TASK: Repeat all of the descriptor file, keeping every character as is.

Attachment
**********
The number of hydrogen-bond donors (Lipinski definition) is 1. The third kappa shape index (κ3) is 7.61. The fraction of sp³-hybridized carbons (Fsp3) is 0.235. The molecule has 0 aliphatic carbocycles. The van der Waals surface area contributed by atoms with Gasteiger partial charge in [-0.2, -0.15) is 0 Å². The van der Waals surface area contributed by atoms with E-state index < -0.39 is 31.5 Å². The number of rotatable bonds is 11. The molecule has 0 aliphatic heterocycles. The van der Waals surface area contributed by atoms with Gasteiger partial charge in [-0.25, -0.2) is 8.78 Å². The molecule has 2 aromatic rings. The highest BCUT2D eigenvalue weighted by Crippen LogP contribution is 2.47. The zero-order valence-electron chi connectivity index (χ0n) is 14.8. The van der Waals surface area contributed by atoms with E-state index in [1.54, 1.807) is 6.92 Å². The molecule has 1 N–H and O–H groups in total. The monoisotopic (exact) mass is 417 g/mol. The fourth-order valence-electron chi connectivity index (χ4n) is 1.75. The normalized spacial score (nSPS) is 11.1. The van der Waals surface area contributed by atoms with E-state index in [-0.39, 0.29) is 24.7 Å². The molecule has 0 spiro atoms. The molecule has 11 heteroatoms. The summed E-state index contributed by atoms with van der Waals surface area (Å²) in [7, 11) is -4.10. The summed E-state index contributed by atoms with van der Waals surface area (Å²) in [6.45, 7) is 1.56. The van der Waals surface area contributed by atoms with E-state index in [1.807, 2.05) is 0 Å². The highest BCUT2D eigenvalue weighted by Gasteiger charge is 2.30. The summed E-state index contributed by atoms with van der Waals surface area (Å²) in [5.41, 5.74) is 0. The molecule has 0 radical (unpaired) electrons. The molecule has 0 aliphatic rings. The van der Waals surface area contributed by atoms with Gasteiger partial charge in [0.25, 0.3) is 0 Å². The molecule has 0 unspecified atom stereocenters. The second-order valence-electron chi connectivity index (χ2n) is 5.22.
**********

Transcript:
The number of hydrogen-bond donors (Lipinski definition) is 1. The third kappa shape index (κ3) is 7.61. The fraction of sp³-hybridized carbons (Fsp3) is 0.235. The molecule has 0 aliphatic carbocycles. The van der Waals surface area contributed by atoms with Gasteiger partial charge in [-0.2, -0.15) is 0 Å². The van der Waals surface area contributed by atoms with E-state index < -0.39 is 31.5 Å². The number of rotatable bonds is 11. The molecule has 0 aliphatic heterocycles. The van der Waals surface area contributed by atoms with Gasteiger partial charge in [-0.25, -0.2) is 8.78 Å². The molecule has 2 aromatic rings. The highest BCUT2D eigenvalue weighted by Crippen LogP contribution is 2.47. The zero-order valence-electron chi connectivity index (χ0n) is 14.8. The van der Waals surface area contributed by atoms with E-state index in [1.54, 1.807) is 6.92 Å². The molecule has 1 N–H and O–H groups in total. The monoisotopic (exact) mass is 417 g/mol. The fourth-order valence-electron chi connectivity index (χ4n) is 1.75. The normalized spacial score (nSPS) is 11.1. The van der Waals surface area contributed by atoms with E-state index in [-0.39, 0.29) is 24.7 Å². The molecule has 0 spiro atoms. The molecule has 11 heteroatoms. The summed E-state index contributed by atoms with van der Waals surface area (Å²) in [7, 11) is -4.10. The summed E-state index contributed by atoms with van der Waals surface area (Å²) in [6.45, 7) is 1.56. The van der Waals surface area contributed by atoms with E-state index in [1.807, 2.05) is 0 Å². The highest BCUT2D eigenvalue weighted by Gasteiger charge is 2.30. The summed E-state index contributed by atoms with van der Waals surface area (Å²) in [5.41, 5.74) is 0. The molecule has 0 radical (unpaired) electrons. The molecule has 0 aliphatic rings. The van der Waals surface area contributed by atoms with Gasteiger partial charge in [0.25, 0.3) is 0 Å². The molecule has 0 unspecified atom stereocenters. The second-order valence-electron chi connectivity index (χ2n) is 5.22.